1. negligence
    • the failure of an ordinary
    • person to exercise a reasonable amount of care in a situation that causes harm
    • to someone or something for which damages can be given by court.
  2. tort liability
    • is the liability that is
    • imposed by the common law and some statutes for injuries caused by breaches of
    • duties not based on contractual agreement. Tort liability is almost always
    • based on fault; that is, something was done incorrectly or something that
    • should have been done was omitted.
  3. malpractice
    • the failure to do something
    • that a reasonable health care professional, would do. Or, the doing of
    • something that a reasonable prudent health care professional would not do. This
    • causes the patient harm and/or injury for which damages can be given by the court
    • damages.
  4. Res Ipsa Loquitur
    (how to prove liability)
    Injury did not occur absent Negligence

    –Injury created by instrument in exclusive control of the Defendant

    –Injury was not due to any voluntary act or contribution by the Plaintiff

    –Once the three above conditions are proven, the burden of proof shifts to the defendant to proof they did not cause the patient’s injury
  5. Negligence per se
    The violation of a specific requirement of law or ordinance

    •The violator is presumed negligent

    •The burden of proof shifts to the violator to prove he or she was not negligent

    •The only fact for determination by the jury is the omission or commission of the specific act required.
  6. wrongful death
    cause of action (lawsuit) for the death of a person caused by the wrongful act or neglect of another, may be asserted by dependents of the decedent, damages may be given to compensate the dependents for their loss
  7. survival lawsuits
    cause of action for or against a person is not lost by reason of the person’s death. This lawsuit survives subject to the applicable statute of limitations period. Damages may be given for the cause of action that the decedent would have filed in court
  8. contributory negligence
    a plaintiff’s failure to be careful that is a part of the cause of his or her injury
  9. comparative negligence
    the reduction of the damages to be recovered by the contributory negligent plaintiff in proportion to his or her fault
  10. respondeat superior
    Your employer’s policy will cover you, but only to a point.

    That policy is designed to fit the institution’s needs and protect its interests, which won’t always be the same as yours. That policy will not defend you in a licensure disciplinary proceeding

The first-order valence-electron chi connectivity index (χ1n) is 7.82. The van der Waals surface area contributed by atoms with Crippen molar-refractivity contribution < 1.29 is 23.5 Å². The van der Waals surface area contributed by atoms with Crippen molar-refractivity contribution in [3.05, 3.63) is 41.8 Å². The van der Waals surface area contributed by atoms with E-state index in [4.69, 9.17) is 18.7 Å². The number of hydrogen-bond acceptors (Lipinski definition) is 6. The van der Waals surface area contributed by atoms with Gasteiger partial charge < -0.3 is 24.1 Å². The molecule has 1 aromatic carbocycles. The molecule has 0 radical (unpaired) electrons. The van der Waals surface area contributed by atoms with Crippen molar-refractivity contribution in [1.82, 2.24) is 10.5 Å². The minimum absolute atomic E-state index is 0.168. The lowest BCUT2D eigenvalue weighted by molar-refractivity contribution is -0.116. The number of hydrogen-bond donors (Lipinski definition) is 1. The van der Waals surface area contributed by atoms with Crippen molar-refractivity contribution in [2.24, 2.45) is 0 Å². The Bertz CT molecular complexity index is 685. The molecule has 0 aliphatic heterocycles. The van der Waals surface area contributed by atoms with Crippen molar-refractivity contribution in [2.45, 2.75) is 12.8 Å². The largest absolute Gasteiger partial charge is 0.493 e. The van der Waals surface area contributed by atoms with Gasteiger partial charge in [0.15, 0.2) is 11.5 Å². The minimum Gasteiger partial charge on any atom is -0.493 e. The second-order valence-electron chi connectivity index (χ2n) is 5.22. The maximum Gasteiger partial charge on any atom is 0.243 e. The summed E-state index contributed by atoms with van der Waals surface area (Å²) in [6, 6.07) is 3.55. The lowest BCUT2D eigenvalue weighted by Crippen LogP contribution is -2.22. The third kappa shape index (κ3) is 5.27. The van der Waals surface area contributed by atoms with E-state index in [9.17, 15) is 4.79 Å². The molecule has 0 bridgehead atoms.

11. agency
  12. hospitals and other health care institutions can be held liable for the consequences of their agents’ acts in a fashion similar to their being held liable for their employees’ acts
  13. partnership/joint venture
    • partners are considered agents for each other, and partners are liable for the torts committed by other
    • partners in carrying out partnership activities. A joint venture is a kind of partnership. Health care institutions are liable for actions of physicians within the scope of partnerships or joint ventures with those physicians.
  14. apparent or ostensible agency
    some courts refuse to examine the details of the hospital-physician relationship. Instead they consider how the relationship appears to patients. If the hospital appears to be offering physician services, the physician is considered a hospital agent under the doctrine of apparent or ostensible agency.
  15. occurrence policy
    covers you for any incident that occurs during the policy term, regardless of when the claim in filed. As long as the incident occurred during the term that the policy was active, regardless of when you were named in a lawsuit, you are covered.
  16. Claims-made policy
    also provides coverage for an incident that occurs during an active policy period, but only if the claim is also reported to the insurance company while the policy remains in force or during any applicable extended reporting period (also known as “tail” coverage).

    • Key: you run the risk of not being covered for a claim discovered after the policy has expired. Therefore, if you decide to terminate a claims-made policy, you will need to purchase tail coverage to continue to protect
    • yourself. This will extend the time that a claim can be reported, but the incident still needs to occur while the policy was active, or you won’t be covered.
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